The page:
Santa Monica’s City Council created the Urban Forest Master Plan Task Force to help with the development of a long-range master plan to help insure the City’s urban forest is perpetuated.
The seven member Task Force met for the first time on October 28 and elected former Mayor Judy Abdo as its Chair and former City Manager Susan McCarthy as its Vice-Chair. The other Task Force members are Grace Phillips, Linda Piera-Avila, Peter Jensen, Doris Sosin and Tom Cleys.
Walt Warriner, the City’s Community Forest and Public Landscape Superintendent, explained there was a need for a new master plan because it has been 10 years since the City adopted its Community Forest Master Plan 2000. The new plan will be crafted by first updating the City’s tree inventory.
This inventory process has already begun and is being aided by the use of GPS technology so the City will know exactly where all the trees are located. The inventory will also include information on the trees’ remaining lifespan and their condition. The inventory data will then be analyzed to quantify the environmental benefits of the urban forest.
There will also be four public meetings and workshops. The City will be divided into four sections and one meeting will be scheduled for each City section. Suitable replacement tree species will also be decided upon to help diversify the forest so it will be less apt to be wiped out by a pathogen. Warriner emphasized that the goal is to “put the right tree in the right spot.”
Once a draft Long Range Master Plan has been developed, it will be presented to the community and the City’s Commissions and Boards for their review and comment. It will then be presented to the City Council for their adoption.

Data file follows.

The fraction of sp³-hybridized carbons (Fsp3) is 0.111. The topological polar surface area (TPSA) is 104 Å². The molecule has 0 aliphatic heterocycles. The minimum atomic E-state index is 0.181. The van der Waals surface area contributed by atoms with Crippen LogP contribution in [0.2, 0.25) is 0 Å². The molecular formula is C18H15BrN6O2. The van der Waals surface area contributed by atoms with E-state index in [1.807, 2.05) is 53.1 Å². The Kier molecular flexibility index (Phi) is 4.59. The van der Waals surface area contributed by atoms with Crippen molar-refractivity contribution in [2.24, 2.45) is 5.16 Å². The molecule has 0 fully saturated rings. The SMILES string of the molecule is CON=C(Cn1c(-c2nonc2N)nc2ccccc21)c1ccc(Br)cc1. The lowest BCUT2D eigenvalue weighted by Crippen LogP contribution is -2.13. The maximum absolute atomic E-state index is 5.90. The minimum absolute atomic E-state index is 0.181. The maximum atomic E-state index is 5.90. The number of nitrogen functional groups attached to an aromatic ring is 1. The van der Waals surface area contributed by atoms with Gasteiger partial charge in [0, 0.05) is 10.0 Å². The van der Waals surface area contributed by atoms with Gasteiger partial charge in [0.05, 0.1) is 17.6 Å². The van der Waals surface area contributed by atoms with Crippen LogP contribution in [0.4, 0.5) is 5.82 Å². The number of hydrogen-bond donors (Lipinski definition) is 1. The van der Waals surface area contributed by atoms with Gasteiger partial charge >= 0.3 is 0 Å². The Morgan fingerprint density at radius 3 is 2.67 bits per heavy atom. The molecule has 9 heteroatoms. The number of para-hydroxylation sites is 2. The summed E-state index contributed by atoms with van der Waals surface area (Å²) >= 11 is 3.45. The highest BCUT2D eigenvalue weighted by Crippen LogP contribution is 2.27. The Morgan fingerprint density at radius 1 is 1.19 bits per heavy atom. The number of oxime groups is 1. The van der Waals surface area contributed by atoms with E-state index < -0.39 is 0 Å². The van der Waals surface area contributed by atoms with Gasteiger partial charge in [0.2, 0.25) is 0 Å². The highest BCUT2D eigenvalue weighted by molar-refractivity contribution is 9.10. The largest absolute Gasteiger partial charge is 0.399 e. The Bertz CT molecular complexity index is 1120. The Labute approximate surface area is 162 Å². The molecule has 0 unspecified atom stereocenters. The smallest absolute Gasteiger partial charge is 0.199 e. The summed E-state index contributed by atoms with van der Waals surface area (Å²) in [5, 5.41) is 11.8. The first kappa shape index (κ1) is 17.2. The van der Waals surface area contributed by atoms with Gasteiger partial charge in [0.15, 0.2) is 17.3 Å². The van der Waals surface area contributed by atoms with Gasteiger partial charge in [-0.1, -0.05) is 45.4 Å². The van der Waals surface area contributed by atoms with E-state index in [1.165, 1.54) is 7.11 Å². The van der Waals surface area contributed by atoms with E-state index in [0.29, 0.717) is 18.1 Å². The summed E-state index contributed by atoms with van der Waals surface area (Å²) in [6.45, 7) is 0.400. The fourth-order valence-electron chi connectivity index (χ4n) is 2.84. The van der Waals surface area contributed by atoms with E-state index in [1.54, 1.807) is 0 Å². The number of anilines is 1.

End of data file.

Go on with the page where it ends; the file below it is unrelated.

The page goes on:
The Master Plan will consist of five components. The executive summary will discuss the plan’s major issues, goals, and strategies. It will also include a vision/mission statement and a detailed description of the urban forest. There will also be a strategic plan which will include goals and recommendations and lastly, an appendix will be included.
Santa Monica’s current tree population is 33,802 according to Warriner. Street trees make up 88 percent of the urban forest and 12 percent are park trees. In fiscal year 2008-2009 the City’s Community Forest Operations trimmed over 11,000 tress city wide, removed and replaced 273 trees, and planted 169 new trees. For this fiscal year the City’s Community Forest Operations plans on trimming approximately 8,000 trees city wide, removing and replacing an estimate of 300 trees, and planting an additional 50 new trees.
The next meeting of the Task Force will be on Monday, November 23 at 6:30 p.m. in the Multipurpose Room of the Santa Monica Main Library.